1. Quality time together

 

Immerse yourself in meaningful moments with loved ones. Being present establishes a safety net, fostering healing through the activation of the polyvagal system. Keeping the lines of communication open is crucial.

 

  1. Seek professional support

 

Acknowledge the strength in seeking specialized guidance. Sometimes, the journey of healing benefits from the expertise of therapists or counsellors who provide tools to navigate trauma. Recognizing that seeking professional support is an essential aspect of strength can be a pivotal step in the transformative process.

 

Supporting those in trauma

Let’s explore how to provide genuine support to those navigating traumata.

 

  1. Expressing care through actions

 

Practical gestures, from sharing tea to offering a helping hand, provide tangible support while activating the social engagement system.

 

  1. Consistent communication

 

Keep the channels open. Regular notes and messages create a lifeline, resonating with the polyvagal system’s need for connection and security.

 

‘Recognize that healing is a journey, not a destination’ (quote no meio do artigo)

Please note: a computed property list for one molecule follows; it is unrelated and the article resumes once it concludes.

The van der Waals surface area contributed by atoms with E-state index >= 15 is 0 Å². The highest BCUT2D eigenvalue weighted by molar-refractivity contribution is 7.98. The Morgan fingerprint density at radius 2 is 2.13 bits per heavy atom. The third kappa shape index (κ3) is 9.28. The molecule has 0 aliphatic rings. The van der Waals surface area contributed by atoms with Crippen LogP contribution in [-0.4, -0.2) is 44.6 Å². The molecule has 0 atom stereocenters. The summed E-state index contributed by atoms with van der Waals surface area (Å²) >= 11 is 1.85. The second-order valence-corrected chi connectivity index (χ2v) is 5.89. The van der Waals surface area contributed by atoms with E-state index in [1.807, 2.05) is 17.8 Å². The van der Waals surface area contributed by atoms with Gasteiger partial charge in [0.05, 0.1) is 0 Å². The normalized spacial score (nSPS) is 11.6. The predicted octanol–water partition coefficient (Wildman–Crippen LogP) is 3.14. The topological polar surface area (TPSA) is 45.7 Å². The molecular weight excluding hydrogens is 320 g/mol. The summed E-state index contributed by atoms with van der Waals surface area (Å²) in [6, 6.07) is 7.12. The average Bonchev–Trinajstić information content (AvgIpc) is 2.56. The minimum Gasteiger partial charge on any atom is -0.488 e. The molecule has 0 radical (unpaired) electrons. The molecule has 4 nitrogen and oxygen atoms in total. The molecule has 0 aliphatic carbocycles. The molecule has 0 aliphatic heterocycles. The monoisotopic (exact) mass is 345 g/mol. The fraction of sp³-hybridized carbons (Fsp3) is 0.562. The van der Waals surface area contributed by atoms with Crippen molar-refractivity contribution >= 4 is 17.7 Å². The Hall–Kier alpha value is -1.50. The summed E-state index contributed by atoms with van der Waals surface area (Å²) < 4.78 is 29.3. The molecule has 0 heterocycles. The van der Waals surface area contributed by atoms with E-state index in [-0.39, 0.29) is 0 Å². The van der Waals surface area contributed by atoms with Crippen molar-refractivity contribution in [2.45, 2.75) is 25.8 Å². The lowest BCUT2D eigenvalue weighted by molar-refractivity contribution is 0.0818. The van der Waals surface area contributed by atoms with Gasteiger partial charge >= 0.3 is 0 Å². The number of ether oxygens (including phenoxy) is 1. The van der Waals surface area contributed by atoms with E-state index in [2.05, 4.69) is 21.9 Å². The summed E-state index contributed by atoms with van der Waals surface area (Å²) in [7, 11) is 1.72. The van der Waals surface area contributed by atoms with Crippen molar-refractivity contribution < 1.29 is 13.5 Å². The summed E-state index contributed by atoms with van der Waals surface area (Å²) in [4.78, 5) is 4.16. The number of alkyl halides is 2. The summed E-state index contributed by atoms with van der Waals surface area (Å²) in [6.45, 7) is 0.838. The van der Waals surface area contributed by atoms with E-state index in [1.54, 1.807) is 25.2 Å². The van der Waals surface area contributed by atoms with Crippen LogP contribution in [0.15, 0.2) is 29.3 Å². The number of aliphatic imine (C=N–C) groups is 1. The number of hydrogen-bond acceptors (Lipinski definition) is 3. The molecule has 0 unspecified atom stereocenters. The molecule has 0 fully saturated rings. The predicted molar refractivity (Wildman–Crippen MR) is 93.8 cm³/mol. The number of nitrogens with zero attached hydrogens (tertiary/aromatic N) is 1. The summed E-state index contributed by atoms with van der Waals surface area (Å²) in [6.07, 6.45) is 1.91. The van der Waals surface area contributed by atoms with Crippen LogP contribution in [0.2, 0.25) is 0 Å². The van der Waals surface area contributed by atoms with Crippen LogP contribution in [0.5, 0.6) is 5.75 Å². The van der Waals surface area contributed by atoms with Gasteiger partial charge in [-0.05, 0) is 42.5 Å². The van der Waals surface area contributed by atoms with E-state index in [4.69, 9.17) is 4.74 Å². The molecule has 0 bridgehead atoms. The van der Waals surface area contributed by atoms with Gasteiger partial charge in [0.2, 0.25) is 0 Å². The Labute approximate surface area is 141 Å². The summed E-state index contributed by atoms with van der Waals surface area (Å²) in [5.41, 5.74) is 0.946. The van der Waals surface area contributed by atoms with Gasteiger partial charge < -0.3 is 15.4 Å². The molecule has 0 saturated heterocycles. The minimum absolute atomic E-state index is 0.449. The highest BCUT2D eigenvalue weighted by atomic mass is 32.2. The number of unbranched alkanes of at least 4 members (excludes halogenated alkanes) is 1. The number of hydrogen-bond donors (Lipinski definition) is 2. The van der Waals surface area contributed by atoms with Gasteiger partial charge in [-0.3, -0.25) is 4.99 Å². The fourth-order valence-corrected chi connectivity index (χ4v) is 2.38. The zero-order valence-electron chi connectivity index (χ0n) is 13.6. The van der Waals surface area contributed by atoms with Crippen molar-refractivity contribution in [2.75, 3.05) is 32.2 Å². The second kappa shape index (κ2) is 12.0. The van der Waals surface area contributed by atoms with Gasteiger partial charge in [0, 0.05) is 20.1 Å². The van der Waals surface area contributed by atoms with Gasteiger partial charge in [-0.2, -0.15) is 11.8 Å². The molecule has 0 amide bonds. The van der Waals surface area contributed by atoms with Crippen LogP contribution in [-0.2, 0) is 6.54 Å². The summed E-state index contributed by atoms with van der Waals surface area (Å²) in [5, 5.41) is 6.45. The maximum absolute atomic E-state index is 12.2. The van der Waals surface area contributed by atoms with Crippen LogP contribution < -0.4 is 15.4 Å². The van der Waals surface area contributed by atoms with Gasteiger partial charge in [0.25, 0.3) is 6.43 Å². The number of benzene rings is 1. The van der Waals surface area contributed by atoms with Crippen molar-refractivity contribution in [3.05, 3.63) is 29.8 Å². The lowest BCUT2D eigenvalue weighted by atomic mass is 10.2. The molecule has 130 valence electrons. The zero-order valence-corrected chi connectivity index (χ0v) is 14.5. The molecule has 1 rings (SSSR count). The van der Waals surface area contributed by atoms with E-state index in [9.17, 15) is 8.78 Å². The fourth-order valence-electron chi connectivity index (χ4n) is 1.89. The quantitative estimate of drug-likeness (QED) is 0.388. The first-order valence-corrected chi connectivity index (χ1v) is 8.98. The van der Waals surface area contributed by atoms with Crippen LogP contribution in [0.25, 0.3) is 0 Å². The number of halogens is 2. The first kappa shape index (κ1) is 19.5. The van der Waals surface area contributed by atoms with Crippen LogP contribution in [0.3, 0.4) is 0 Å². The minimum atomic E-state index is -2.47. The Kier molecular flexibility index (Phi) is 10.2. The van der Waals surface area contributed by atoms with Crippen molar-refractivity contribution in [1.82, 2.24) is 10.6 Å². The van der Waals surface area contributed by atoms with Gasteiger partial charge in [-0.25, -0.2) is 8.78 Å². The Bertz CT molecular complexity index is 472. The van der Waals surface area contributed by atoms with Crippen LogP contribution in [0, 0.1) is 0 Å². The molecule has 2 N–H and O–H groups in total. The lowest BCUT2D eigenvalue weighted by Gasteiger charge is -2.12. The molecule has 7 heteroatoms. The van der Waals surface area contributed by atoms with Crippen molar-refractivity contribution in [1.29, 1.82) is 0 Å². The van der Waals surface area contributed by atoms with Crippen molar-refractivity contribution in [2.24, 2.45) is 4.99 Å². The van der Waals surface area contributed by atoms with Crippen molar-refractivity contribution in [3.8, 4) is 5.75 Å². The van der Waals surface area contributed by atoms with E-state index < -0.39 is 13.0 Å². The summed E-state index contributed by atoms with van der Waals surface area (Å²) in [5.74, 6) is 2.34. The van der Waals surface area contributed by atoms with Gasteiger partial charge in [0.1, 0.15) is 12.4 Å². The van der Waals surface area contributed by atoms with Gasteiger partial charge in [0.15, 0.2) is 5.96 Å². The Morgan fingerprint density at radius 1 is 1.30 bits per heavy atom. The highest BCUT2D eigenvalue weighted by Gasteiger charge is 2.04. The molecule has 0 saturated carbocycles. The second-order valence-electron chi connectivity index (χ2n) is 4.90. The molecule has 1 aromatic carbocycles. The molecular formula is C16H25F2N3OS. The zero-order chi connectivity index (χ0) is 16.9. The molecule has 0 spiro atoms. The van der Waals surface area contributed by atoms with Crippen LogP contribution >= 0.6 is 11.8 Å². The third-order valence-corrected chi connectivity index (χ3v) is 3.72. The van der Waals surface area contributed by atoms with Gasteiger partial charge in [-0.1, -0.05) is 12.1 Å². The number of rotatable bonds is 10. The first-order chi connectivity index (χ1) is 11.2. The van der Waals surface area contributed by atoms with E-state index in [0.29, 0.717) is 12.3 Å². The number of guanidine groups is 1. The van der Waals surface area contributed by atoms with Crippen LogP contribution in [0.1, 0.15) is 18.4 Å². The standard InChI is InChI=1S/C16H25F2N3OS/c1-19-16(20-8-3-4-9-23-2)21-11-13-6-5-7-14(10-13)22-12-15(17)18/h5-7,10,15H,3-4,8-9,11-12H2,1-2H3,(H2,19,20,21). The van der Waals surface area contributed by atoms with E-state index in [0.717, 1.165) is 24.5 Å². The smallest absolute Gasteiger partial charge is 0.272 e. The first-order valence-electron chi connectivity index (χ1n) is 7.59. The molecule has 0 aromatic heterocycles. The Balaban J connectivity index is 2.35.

1. Inclusive invitations

 

Extend warm invitations, even if declined. It communicates a sense of inclusion, activating the social engagement system and fostering a sense of safety within the social fabric.

 

  1. Nostalgic reminders

 

Share memories of positive connections. This visual journey down memory lane can be a powerful way to reconnect with joy and belonging, further activating the polyvagal system.

 

  1. Respecting their pace

Acknowledge that healing is a journey, not a destination. Respecting an individual’s pace and offering patient support contribute to a sense of security and safety within the healing process.

It’s not a sprint; it’s a marathon. Deep pain takes its time to heal, and expecting quick fixes may hinder the process. Just like composing a symphony, the healing journey is a continuous masterpiece, evolving with each note played. So, let’s approach supporting our loved ones with curiosity, understanding, and a recognition that the healing process is an ever-evolving narrative.

In the tapestry of life, activating the polyvagal harmony through social engagement becomes a tool for resilience. By incorporating these practices into our relationships, we not only support the journey of healing but also create a mosaic of connection and resilience that extends far beyond the challenges of trauma. In this captivating journey, each thoughtful action contributes to the beautiful composition of healing and connection.

By Farah Naz
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Farah Naz is a UK trained Psychotherapist of more than 30 years, and is a Clinical Hypnotherapist, with a special interest in neuroscience. She has worked with thousands of people globally for a range of issues. Farah has trained national organisations, corporate companies, doctors, teachers and health workers on psychological-related issues. Currently, she has an online international practice and a private practice in the Algarve.